Abscisic acid (ABA) is a phytohormone involved in pivotal physiological functions in higher plants. Recently, ABA has been proven to be also secreted and active in mammals, where it stimulates the activity of innate immune cells, mesenchymal and hematopoietic stem cells, and insulin-releasing pancreatic β cells through a signaling pathway involving the second messenger cyclic ADP-ribose (cADPR). In addition to behaving like an animal hormone, ABA also holds promise as a nutraceutical plant-derived compound in humans. Many biological functions of ABA in mammals are mediated by its binding to the LANCL-2 receptor protein. A putative binding of ABA to GRP78, a key regulator of endoplasmic reticulum stress, has also been proposed. Here we investigated the role of exogenous ABA in modulating thrombopoiesis, the process of platelet generation. Our results demonstrate that expression of both LANCL-2 and GRP78 is up-regulated during hematopoietic stem cell differentiation into mature megakaryocytes (Mks). Functional ABA receptors exist in mature Mks because ABA induces an intracellular Ca2+ increase ([Ca2+] i ) through PKA activation and subsequent cADPR generation. In vitro exposure of human or murine hematopoietic progenitor cells to 10 μm ABA does not increase recombinant thrombopoietin (rTpo)-dependent Mk differentiation or platelet release. However, under conditions of cell stress induced by rTpo and serum deprivation, ABA stimulates, in a PKA- and cADPR-dependent fashion, the mitogen-activated kinase ERK 1/2, resulting in the modulation of lymphoma 2 (Bcl-2) family members, increased Mk survival, and higher rates of platelet production. In conclusion, we demonstrate that ABA is a prosurvival factor for Mks in a Tpo-independent manner.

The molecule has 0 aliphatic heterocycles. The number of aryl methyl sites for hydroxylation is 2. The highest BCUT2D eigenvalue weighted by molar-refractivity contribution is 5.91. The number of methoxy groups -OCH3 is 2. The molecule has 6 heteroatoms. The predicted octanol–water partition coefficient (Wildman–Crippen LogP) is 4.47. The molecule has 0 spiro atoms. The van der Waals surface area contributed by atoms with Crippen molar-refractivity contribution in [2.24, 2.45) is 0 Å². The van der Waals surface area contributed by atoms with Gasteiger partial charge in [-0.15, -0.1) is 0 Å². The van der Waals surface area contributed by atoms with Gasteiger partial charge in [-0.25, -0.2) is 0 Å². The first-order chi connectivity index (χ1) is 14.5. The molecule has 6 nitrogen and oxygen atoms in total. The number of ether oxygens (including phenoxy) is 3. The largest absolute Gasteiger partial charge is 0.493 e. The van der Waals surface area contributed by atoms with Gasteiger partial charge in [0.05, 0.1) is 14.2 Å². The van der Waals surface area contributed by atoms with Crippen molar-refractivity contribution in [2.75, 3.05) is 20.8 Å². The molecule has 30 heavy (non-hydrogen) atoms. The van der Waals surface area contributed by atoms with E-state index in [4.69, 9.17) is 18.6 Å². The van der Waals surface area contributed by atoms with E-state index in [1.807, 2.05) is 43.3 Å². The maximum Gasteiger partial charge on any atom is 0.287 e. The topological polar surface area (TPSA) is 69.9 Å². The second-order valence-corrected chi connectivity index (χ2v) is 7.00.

Keywords: B cell lymphoma 2 (Bcl-2) family; ERK; PKA; abscisic acid (ABA); calcium; cyclic ADP Ribose (cADPR); megakaryocyte; thrombopoiesis.
© 2017 by The American Society for Biochemistry and Molecular Biology, Inc.